By Christian May

Possible fine for homeowners who sell draughty homes, a report has suggested

(qlmbusinessnews.com via bbc.co.uk – – Wed, 27 Sept 2017) London, Uk – –

Homeowners who sell draughty homes could be fined, a report has suggested.

Economic consultancy Frontier Economics says the money raised could underpin government funding for insulating the homes of the least wealthy homeowners.

It is the most radical idea in the report, which also urges interest-free loans and tax and stamp duty rebates for people to insulate their homes.

Frontier warns the government will miss its targets on cutting carbon emissions unless it stops energy waste in homes.

  • Households ‘need help to get warmer home’
  • ‘Abysmal’ take-up for Green Deal loans

The government said it is considering many options as part of its long-delayed Clean Growth Plan, which is expected soon.

Frontier’s report notes that government advisers say ageing housing stock is the biggest obstacle to meeting the UK’s climate change targets.

Improving homes also gives a boost to health and comfort and keeps bills down. But renovating homes is often an expensive hassle.

The report says that, following the collapse of the ill-fated Green Deal home loan scheme, ministers must find new ways of incentivising people to take on improvement work.

The Green Deal was criticised for offering loans at 7% interest.

The report suggests instead offering equity loans at lower than the standard mortgage rate, to be paid back when owners die or move house.

Another idea is to charge differential stamp duty depending on the level of insulation in the property.

Traditionally the Treasury has been unwilling to fund improvements that will increase the value of people’s homes, but it’s under pressure to be creative to solve the problem.

Infrastructure priority

The report also suggests that people should be tempted to invest in home improvements through a “salary sacrifice” scheme – where part of a person’s salary goes towards energy efficient renovation, and they then save on the associated income tax.

Frontier Economics’ report was funded by a coalition of groups concerned about housing stock – including the architects’ body Riba; the green thinktank e3g; the Institution of Civil Engineers and the electricity group Energy UK.

They all want housing treated as an infrastructure priority.

“It’s the package of measures that matters,” a spokesman, Ed Matthew, told BBC News.

“We want to stop the government’s incremental, short-termist, approach – and treat this like the major infrastructure programme it is… after all every home must be zero carbon within 30 years.”

By Roger Harrabin

Bovis new chief exec sets out strategy to fix the beleaguered company

(qlmbusinessnews.com via telegraph.co.uk – – Thu, 7 Sept 2017) London, Uk – –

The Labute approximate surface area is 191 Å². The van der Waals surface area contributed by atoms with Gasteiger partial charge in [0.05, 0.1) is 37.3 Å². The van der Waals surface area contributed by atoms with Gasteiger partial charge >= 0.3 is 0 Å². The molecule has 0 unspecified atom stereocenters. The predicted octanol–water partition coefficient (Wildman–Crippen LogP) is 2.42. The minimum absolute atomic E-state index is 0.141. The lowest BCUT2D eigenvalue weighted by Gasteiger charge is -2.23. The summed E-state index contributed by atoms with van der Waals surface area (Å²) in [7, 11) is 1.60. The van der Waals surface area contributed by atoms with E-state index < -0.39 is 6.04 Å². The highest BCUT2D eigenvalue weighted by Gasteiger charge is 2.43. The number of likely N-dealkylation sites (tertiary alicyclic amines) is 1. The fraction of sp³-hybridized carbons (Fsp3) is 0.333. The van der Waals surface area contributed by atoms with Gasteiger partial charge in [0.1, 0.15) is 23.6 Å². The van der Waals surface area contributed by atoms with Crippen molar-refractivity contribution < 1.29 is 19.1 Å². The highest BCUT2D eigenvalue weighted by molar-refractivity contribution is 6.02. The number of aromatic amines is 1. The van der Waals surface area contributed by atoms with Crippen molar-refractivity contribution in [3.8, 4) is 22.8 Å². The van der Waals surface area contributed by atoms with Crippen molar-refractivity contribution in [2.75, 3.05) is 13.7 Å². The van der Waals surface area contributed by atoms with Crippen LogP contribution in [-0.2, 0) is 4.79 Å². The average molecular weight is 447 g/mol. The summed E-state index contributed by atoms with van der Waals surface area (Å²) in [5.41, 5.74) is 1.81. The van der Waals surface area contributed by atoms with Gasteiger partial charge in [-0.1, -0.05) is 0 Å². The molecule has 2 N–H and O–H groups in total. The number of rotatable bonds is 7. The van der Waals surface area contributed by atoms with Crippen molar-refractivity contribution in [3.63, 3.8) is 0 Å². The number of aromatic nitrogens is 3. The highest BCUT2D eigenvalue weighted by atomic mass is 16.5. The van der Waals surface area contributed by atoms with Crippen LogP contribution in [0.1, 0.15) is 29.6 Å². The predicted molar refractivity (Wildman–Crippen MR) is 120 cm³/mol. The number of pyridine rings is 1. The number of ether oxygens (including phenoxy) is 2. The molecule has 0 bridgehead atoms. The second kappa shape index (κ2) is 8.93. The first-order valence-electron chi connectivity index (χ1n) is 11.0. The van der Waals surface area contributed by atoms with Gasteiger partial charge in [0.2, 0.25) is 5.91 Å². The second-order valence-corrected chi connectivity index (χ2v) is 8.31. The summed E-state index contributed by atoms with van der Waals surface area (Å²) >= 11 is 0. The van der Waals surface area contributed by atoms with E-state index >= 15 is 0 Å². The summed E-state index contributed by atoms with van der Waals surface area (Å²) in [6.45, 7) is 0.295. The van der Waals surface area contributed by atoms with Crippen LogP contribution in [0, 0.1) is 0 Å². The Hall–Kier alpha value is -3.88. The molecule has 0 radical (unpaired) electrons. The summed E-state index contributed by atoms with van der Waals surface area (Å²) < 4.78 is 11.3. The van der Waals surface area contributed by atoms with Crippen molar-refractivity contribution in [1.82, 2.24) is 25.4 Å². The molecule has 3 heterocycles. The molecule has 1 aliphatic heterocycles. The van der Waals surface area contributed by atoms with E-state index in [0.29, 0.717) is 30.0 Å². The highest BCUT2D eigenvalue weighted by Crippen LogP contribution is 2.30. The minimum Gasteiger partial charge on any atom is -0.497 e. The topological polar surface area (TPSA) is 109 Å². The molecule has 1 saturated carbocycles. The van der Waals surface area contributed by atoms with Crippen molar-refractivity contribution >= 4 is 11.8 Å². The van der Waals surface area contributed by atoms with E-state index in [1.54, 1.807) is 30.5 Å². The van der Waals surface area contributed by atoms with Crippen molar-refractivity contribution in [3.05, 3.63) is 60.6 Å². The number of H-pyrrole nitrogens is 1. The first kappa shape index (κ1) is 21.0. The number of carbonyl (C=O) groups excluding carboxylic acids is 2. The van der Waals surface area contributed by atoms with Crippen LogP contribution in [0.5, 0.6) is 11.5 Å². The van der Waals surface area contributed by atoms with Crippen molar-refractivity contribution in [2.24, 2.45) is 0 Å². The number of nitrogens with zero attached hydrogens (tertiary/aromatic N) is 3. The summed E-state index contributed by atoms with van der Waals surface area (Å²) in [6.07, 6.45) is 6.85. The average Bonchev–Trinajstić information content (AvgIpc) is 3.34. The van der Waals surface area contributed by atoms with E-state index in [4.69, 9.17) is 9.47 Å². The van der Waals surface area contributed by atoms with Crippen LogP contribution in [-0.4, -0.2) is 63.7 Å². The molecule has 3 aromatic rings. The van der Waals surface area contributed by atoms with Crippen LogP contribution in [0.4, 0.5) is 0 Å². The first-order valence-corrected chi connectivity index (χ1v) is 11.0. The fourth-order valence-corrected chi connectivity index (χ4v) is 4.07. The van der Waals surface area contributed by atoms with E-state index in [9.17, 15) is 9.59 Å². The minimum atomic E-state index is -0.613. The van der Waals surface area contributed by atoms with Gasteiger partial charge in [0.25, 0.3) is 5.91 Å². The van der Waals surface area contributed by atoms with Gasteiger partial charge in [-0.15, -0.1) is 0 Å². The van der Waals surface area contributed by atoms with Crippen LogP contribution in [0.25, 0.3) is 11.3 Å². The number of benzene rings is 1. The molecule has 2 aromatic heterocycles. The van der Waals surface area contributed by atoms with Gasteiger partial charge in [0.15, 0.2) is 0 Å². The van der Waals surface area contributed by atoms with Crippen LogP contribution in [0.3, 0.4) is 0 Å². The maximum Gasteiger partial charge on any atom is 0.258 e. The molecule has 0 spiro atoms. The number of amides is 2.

Bovis Homes’ share price has soared more than 8pc as its new chief executive updated investors on his strategic review, which will include building fewer homes and paying out more cash to shareholders, in an attempt to get the beleaguered housebuilder back on track.

Greg Fitzgerald, who joined the company in May, described Bovis’s problems as “very fixable”.

In his plans for the overhaul, he said that he would streamline the business and its balance sheet, reducing the number of employees, disposing of developments outside its core areas, and lowering infrastructure spending.

He also added that the company would merge operating regions to create seven key areas, and that the business would aim to build just 4,000 homes a year, a step down from the high-volume model in which the company aimed to build up to 6,000 per annum.

To please investors, the company will hike its dividend and plans to pay out special dividends totalling £180m by 2020, as well as promising to raise the margins from 11.4pc in the first half of this year to 23.5pc.

George Salmon, an analyst at Hargreaves Lansdown said: “[The plan] even includes pledges to return the cash generated from slimming down non-core operations to shareholders. In a big way too: the plans suggest around a third of Bovis’ current market cap will be in shareholders’ pockets by 2020.

“However, it seems fairly apt that the new CEO’s plans include instilling a culture of ‘getting it right first time’. The tailwinds in the sector, namely the combination of low interest rates and supportive government policy won’t last forever.”

 It came as it reported its pre-tax profits have fallen by a third in the six months to June as it reduced volumes in an attempt to repair damage to the company’s brand and the homes it built.

Bovis said there was a 6pc fall in the number of homes it built, as it had warned in a previous update, with pre-tax profit down 31pc to £42.7m from £61.7m in the same period last year. Revenues were up 4pc to £427.8m.

The company said that this profitability was impacted by “by legacy customer service costs, overweight operating structure, investment to change the business, and defence costs,” and it had warned that it set aside more than £10m to attempt to fix the problems that emerged earlier this year.

Bovis’s problems started when it ­issued a profit warning last December due to production delays, before it was revealed that the company was offering incentives to persuade home buyers to move into unfinished properties.

The company faced further reports of low-quality homes and service, while in March housebuilders Redrow and Galliford Try tabled takeover bids, although these were ultimately rejected.